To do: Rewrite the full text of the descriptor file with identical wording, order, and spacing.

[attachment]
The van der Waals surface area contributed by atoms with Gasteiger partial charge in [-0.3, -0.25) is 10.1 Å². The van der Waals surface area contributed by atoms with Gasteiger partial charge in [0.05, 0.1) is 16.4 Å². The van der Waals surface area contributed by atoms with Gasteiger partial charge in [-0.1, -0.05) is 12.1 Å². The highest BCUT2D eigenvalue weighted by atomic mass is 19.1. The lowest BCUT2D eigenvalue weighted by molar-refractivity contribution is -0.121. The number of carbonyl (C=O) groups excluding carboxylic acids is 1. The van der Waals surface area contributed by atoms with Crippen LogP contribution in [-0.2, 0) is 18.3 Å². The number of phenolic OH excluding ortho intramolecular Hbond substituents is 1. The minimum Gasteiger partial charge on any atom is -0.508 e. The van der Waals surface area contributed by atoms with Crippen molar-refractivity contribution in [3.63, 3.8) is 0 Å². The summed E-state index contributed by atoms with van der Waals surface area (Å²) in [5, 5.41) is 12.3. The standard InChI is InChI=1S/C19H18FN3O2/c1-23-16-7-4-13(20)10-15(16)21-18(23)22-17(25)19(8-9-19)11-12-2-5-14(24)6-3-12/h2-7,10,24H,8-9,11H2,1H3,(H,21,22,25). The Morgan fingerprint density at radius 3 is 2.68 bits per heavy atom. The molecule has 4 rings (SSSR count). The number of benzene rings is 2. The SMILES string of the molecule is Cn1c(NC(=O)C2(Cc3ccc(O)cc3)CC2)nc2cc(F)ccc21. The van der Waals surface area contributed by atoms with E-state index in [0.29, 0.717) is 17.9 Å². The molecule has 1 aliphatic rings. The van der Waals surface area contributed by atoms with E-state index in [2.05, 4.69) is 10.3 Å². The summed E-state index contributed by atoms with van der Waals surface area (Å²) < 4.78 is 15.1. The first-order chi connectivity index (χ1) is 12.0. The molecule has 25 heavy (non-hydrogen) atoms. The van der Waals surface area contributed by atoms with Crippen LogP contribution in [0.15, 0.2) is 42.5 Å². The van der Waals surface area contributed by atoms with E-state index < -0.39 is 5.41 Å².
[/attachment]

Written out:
The van der Waals surface area contributed by atoms with Gasteiger partial charge in [-0.3, -0.25) is 10.1 Å². The van der Waals surface area contributed by atoms with Gasteiger partial charge in [0.05, 0.1) is 16.4 Å². The van der Waals surface area contributed by atoms with Gasteiger partial charge in [-0.1, -0.05) is 12.1 Å². The highest BCUT2D eigenvalue weighted by atomic mass is 19.1. The lowest BCUT2D eigenvalue weighted by molar-refractivity contribution is -0.121. The number of carbonyl (C=O) groups excluding carboxylic acids is 1. The van der Waals surface area contributed by atoms with Crippen LogP contribution in [-0.2, 0) is 18.3 Å². The number of phenolic OH excluding ortho intramolecular Hbond substituents is 1. The minimum Gasteiger partial charge on any atom is -0.508 e. The van der Waals surface area contributed by atoms with Crippen molar-refractivity contribution in [3.63, 3.8) is 0 Å². The summed E-state index contributed by atoms with van der Waals surface area (Å²) in [5, 5.41) is 12.3. The standard InChI is InChI=1S/C19H18FN3O2/c1-23-16-7-4-13(20)10-15(16)21-18(23)22-17(25)19(8-9-19)11-12-2-5-14(24)6-3-12/h2-7,10,24H,8-9,11H2,1H3,(H,21,22,25). The Morgan fingerprint density at radius 3 is 2.68 bits per heavy atom. The molecule has 4 rings (SSSR count). The number of benzene rings is 2. The SMILES string of the molecule is Cn1c(NC(=O)C2(Cc3ccc(O)cc3)CC2)nc2cc(F)ccc21. The van der Waals surface area contributed by atoms with E-state index in [0.29, 0.717) is 17.9 Å². The molecule has 1 aliphatic rings. The van der Waals surface area contributed by atoms with E-state index in [2.05, 4.69) is 10.3 Å². The summed E-state index contributed by atoms with van der Waals surface area (Å²) < 4.78 is 15.1. The first-order chi connectivity index (χ1) is 12.0. The molecule has 25 heavy (non-hydrogen) atoms. The van der Waals surface area contributed by atoms with Crippen LogP contribution in [0.15, 0.2) is 42.5 Å². The van der Waals surface area contributed by atoms with E-state index < -0.39 is 5.41 Å².